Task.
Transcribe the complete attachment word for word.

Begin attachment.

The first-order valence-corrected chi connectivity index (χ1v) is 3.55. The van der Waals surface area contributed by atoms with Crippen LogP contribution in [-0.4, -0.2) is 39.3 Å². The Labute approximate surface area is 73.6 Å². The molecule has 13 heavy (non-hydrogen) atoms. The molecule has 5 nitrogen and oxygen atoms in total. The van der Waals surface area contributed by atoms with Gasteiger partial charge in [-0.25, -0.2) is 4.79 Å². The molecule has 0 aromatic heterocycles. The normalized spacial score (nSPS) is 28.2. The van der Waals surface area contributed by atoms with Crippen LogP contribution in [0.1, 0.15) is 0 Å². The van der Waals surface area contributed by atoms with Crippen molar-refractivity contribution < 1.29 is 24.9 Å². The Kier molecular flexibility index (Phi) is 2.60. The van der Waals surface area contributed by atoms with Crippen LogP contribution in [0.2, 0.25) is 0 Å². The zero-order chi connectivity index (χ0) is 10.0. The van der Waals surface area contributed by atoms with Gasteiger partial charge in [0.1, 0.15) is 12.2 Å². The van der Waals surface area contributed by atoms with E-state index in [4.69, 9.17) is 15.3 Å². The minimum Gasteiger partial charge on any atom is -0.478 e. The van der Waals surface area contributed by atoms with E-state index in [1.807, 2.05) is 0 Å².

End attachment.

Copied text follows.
The first-order valence-corrected chi connectivity index (χ1v) is 3.55. The van der Waals surface area contributed by atoms with Crippen LogP contribution in [-0.4, -0.2) is 39.3 Å². The Labute approximate surface area is 73.6 Å². The molecule has 13 heavy (non-hydrogen) atoms. The molecule has 5 nitrogen and oxygen atoms in total. The van der Waals surface area contributed by atoms with Gasteiger partial charge in [-0.25, -0.2) is 4.79 Å². The molecule has 0 aromatic heterocycles. The normalized spacial score (nSPS) is 28.2. The van der Waals surface area contributed by atoms with Crippen LogP contribution in [0.1, 0.15) is 0 Å². The van der Waals surface area contributed by atoms with Crippen molar-refractivity contribution < 1.29 is 24.9 Å². The Kier molecular flexibility index (Phi) is 2.60. The van der Waals surface area contributed by atoms with Crippen LogP contribution in [0.2, 0.25) is 0 Å². The zero-order chi connectivity index (χ0) is 10.0. The van der Waals surface area contributed by atoms with Gasteiger partial charge in [0.1, 0.15) is 12.2 Å². The van der Waals surface area contributed by atoms with E-state index in [4.69, 9.17) is 15.3 Å². The minimum Gasteiger partial charge on any atom is -0.478 e. The van der Waals surface area contributed by atoms with E-state index in [1.807, 2.05) is 0 Å².